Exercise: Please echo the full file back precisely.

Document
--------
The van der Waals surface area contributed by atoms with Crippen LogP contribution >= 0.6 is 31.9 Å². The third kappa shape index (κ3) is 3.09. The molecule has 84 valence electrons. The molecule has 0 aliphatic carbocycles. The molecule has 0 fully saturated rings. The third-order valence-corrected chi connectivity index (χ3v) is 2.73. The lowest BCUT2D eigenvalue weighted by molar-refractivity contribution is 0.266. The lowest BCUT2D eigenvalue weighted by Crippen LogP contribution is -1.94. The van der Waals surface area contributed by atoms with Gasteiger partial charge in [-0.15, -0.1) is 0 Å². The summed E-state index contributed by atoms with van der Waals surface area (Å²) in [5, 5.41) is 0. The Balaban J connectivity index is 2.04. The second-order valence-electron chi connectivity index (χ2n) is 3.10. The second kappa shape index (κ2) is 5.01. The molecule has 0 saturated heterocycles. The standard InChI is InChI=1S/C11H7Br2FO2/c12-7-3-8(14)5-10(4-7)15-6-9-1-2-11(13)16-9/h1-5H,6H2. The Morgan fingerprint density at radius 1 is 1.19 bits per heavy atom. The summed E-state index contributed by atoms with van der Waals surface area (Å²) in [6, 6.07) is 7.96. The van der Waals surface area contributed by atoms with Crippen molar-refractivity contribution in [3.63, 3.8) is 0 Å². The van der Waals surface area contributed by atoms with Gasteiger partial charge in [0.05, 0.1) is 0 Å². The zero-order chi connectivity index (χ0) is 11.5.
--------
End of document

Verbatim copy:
The van der Waals surface area contributed by atoms with Crippen LogP contribution >= 0.6 is 31.9 Å². The third kappa shape index (κ3) is 3.09. The molecule has 84 valence electrons. The molecule has 0 aliphatic carbocycles. The molecule has 0 fully saturated rings. The third-order valence-corrected chi connectivity index (χ3v) is 2.73. The lowest BCUT2D eigenvalue weighted by molar-refractivity contribution is 0.266. The lowest BCUT2D eigenvalue weighted by Crippen LogP contribution is -1.94. The van der Waals surface area contributed by atoms with Gasteiger partial charge in [-0.15, -0.1) is 0 Å². The summed E-state index contributed by atoms with van der Waals surface area (Å²) in [5, 5.41) is 0. The Balaban J connectivity index is 2.04. The second-order valence-electron chi connectivity index (χ2n) is 3.10. The second kappa shape index (κ2) is 5.01. The molecule has 0 saturated heterocycles. The standard InChI is InChI=1S/C11H7Br2FO2/c12-7-3-8(14)5-10(4-7)15-6-9-1-2-11(13)16-9/h1-5H,6H2. The Morgan fingerprint density at radius 1 is 1.19 bits per heavy atom. The summed E-state index contributed by atoms with van der Waals surface area (Å²) in [6, 6.07) is 7.96. The van der Waals surface area contributed by atoms with Crippen molar-refractivity contribution in [3.63, 3.8) is 0 Å². The van der Waals surface area contributed by atoms with Gasteiger partial charge in [0.05, 0.1) is 0 Å². The zero-order chi connectivity index (χ0) is 11.5.